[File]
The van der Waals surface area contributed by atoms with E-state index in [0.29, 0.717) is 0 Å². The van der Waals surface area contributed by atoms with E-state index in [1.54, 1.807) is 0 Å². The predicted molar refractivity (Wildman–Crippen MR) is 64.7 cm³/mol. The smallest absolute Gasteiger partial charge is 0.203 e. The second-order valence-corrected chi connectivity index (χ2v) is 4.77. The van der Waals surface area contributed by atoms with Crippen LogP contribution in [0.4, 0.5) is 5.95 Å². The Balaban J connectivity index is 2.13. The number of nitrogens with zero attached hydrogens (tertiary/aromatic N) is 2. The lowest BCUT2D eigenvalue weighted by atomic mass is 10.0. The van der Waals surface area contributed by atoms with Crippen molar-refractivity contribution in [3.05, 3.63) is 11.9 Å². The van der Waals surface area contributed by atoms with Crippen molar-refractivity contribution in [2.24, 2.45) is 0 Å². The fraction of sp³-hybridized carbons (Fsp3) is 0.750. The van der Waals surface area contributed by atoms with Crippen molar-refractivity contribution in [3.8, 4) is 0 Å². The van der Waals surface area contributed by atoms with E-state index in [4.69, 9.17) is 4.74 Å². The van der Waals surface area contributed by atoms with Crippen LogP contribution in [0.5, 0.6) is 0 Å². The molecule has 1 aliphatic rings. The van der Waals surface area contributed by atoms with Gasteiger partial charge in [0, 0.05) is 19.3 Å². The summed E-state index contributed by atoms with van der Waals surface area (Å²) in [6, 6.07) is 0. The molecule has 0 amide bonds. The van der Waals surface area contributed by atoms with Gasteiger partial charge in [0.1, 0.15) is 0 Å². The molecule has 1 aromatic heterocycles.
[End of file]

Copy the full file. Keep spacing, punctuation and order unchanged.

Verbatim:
The van der Waals surface area contributed by atoms with E-state index in [0.29, 0.717) is 0 Å². The van der Waals surface area contributed by atoms with E-state index in [1.54, 1.807) is 0 Å². The predicted molar refractivity (Wildman–Crippen MR) is 64.7 cm³/mol. The smallest absolute Gasteiger partial charge is 0.203 e. The second-order valence-corrected chi connectivity index (χ2v) is 4.77. The van der Waals surface area contributed by atoms with Crippen LogP contribution in [0.4, 0.5) is 5.95 Å². The Balaban J connectivity index is 2.13. The number of nitrogens with zero attached hydrogens (tertiary/aromatic N) is 2. The lowest BCUT2D eigenvalue weighted by atomic mass is 10.0. The van der Waals surface area contributed by atoms with Crippen molar-refractivity contribution in [3.05, 3.63) is 11.9 Å². The van der Waals surface area contributed by atoms with Crippen molar-refractivity contribution in [2.24, 2.45) is 0 Å². The fraction of sp³-hybridized carbons (Fsp3) is 0.750. The van der Waals surface area contributed by atoms with Crippen molar-refractivity contribution in [3.8, 4) is 0 Å². The van der Waals surface area contributed by atoms with E-state index in [4.69, 9.17) is 4.74 Å². The van der Waals surface area contributed by atoms with Crippen LogP contribution in [0.5, 0.6) is 0 Å². The molecule has 1 aliphatic rings. The van der Waals surface area contributed by atoms with Gasteiger partial charge in [0, 0.05) is 19.3 Å². The summed E-state index contributed by atoms with van der Waals surface area (Å²) in [6, 6.07) is 0. The molecule has 0 amide bonds. The van der Waals surface area contributed by atoms with Gasteiger partial charge in [0.1, 0.15) is 0 Å². The molecule has 1 aromatic heterocycles.